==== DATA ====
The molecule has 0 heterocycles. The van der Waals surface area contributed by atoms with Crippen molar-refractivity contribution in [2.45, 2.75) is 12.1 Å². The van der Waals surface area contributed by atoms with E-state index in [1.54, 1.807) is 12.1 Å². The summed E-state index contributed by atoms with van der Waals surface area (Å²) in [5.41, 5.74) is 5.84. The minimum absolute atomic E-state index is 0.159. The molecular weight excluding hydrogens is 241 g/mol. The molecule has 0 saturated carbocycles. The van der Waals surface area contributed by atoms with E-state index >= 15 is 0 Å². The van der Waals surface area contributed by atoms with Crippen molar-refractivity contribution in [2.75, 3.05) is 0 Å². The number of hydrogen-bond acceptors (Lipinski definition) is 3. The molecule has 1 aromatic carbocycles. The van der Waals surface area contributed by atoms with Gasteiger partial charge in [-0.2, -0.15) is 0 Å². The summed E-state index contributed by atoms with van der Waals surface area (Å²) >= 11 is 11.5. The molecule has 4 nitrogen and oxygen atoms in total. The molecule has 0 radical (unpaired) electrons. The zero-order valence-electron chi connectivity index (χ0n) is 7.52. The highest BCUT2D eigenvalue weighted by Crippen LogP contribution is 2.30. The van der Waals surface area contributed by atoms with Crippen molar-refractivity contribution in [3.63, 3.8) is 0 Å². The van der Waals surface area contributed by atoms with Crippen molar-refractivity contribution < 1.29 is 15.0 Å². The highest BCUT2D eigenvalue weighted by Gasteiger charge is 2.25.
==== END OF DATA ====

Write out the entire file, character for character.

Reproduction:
The molecule has 0 heterocycles. The van der Waals surface area contributed by atoms with Crippen molar-refractivity contribution in [2.45, 2.75) is 12.1 Å². The van der Waals surface area contributed by atoms with E-state index in [1.54, 1.807) is 12.1 Å². The summed E-state index contributed by atoms with van der Waals surface area (Å²) in [5.41, 5.74) is 5.84. The minimum absolute atomic E-state index is 0.159. The molecular weight excluding hydrogens is 241 g/mol. The molecule has 0 saturated carbocycles. The van der Waals surface area contributed by atoms with E-state index >= 15 is 0 Å². The van der Waals surface area contributed by atoms with Crippen molar-refractivity contribution in [2.75, 3.05) is 0 Å². The number of hydrogen-bond acceptors (Lipinski definition) is 3. The molecule has 1 aromatic carbocycles. The van der Waals surface area contributed by atoms with Gasteiger partial charge in [-0.2, -0.15) is 0 Å². The summed E-state index contributed by atoms with van der Waals surface area (Å²) >= 11 is 11.5. The molecule has 4 nitrogen and oxygen atoms in total. The molecule has 0 radical (unpaired) electrons. The zero-order valence-electron chi connectivity index (χ0n) is 7.52. The highest BCUT2D eigenvalue weighted by Crippen LogP contribution is 2.30. The van der Waals surface area contributed by atoms with Crippen molar-refractivity contribution in [3.63, 3.8) is 0 Å². The van der Waals surface area contributed by atoms with Crippen molar-refractivity contribution < 1.29 is 15.0 Å². The highest BCUT2D eigenvalue weighted by Gasteiger charge is 2.25.